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About the Troop

THE TROOP

The Barossa Light Horse Historical Association is a military living history troop. The troop is based near in the Barossa Valley wine growing region only a short scenic drive from Adelaide. The troop conducts its training activities at several locations in the area depending on requirements. Training takes place on the fourth Sunday of each month and involves learning the World War One mounted and dismounted drills applicable to the light horse. If you are interested in attending contact the troop for directions.

The Barossa Light Horse Historical Association takes its name from the 23rd Light Horse Regiment, Barossa Light Horse. The 23rd was a South Australian militia regiment, comprising troops from Adelaide, Tea Tree Gully, Gawler, and Kapunda. The regiment formed part of the 8th Cavalry Brigade, of the 4th Military District. The 23rd was established in July 1912 and disbanded in May 1942.

The Barossa Light Horse Historical Association began to take shape in 1983 when a public meeting was held among like minded equestrians. In early 1985 the Barossa Valley Council provided access to an area of land, now Gower Reserve, for training. A constitution was soon agreed, and the group was finally established. In September of that year the Barossa troopers made their first public appearance at the Gawler country show. At this stage there were about ten mounted and four dismounted members. Some of those on foot were women dressed in the uniform of the Royal Australian Army Nursing Corp.

Annually the Barossa troopers participate in city and regional ANZAC Day parades, the Adelaide City Australia Day parade, numerous regional Christmas parades, Reserve Forces Day parades and other Reserve Forces Day actives. Several members regularly lecture at schools. Over the last few years Barossa troopers have provided escorts for the Governor General, State Governors, Inspecting Military Officers, Politicians, Cobb & Co coaches and bridal carriages. Barossa troopers also provide static camp displays and dynamic “Dismount for Action” displays at several country shows.

Possibly the most significant and moving event that Barossa troopers have participated in was the funeral of Private Albert Whitmore. Private Whitmore was the last surviving Australian Light Horseman and the last surviving South Australian World War One veteran. The service took place on the 31st of October 2002, the 85th anniversary of the battle of Beersheba. The association was requested to provide a section with one horse having boots reversed. The funeral was at Barmera in the Riverland, several hours drive from Adelaide. The section led the funeral procession out of town, then formed up again at the cemetery entrance to salute Albert as the gun carriage carrying his casket passed by.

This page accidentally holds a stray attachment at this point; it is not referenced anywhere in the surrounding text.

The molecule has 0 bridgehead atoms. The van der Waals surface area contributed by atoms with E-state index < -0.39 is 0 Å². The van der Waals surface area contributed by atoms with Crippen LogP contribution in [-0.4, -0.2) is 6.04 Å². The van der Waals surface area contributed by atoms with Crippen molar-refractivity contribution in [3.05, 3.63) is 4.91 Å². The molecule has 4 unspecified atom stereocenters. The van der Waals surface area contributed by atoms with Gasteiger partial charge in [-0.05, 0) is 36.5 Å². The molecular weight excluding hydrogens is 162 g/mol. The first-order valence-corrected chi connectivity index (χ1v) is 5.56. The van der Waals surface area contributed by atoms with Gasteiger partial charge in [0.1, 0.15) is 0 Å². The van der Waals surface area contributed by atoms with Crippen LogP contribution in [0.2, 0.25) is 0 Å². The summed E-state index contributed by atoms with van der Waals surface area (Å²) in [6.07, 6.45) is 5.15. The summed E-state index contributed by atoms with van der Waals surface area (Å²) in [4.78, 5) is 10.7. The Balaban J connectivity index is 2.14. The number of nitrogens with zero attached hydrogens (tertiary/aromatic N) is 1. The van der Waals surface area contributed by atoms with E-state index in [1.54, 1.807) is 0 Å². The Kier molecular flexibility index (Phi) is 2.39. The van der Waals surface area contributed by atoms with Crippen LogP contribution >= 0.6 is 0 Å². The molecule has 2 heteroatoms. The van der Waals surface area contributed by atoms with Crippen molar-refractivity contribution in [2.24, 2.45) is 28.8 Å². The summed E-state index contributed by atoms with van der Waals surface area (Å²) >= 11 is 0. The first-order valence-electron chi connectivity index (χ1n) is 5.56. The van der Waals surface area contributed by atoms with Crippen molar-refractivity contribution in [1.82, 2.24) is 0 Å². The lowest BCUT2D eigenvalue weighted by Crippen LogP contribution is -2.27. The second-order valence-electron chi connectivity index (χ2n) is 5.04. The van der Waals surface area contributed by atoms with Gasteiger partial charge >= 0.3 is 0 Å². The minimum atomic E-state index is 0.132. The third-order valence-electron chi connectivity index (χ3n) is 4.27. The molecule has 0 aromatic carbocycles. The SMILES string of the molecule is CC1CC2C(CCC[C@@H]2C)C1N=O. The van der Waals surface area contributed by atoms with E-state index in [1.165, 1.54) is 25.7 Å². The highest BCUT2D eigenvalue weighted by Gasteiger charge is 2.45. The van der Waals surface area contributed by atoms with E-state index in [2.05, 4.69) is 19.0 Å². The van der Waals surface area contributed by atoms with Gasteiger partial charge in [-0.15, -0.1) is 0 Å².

The association has only recently embarked on a project to develop a static display. The display theme is based upon Mitcham Camp. Mitcham was the principle training camp in South Australia during World War One.

To date the troop has had several bell tents and a canvas water trough fabricated, along with timber poles, post and pegs. The purchase of these items and other paraphernalia has been made possible by a grant obtained from the State Government of South Australia.

Our aim is for the display to be a “living history”; incorporating all facets of light horse activities, including rifle and bayonet drill demonstrations, signalling and horse care. The goal is to make the display as interactive as possibly and consequently our dependence on the use of reproduction items to allow public interface without having the worry of damaging much treasured items.

The Mitcham Historical Society, several local militaria collectors and various local and national museums have generously supplied loan items or provided sufficient details to allow replication. We have gained access to Army List of Changes, Tender Specifications, and Unit War Diaries etc all containing, drawings, photos or descriptive details. The two prime sources of this information have been the Australian War Memorial and the National Archives of Australia. Ideas for setting and arranging displays have come from the myriad of examples provided by the many European living history military groups. Most of these groups have been accessed via their Websites.

Barossa troopers have provided some research assistance in the restoration of a World War One General Service limber. The limber is owned by the Military Vehicle Preservation Society of South Australia and was restored under a Government assistance training scheme. The serial plates on the vehicles indicate that they are a matched set, which makes them a very rare find. As a side project the Barossa troop is endeavouring, together with the Military Vehicles group, to acquire a set of military pole draught harness. Several members are keen to revive the art of postillion driving, and pull the restored limber.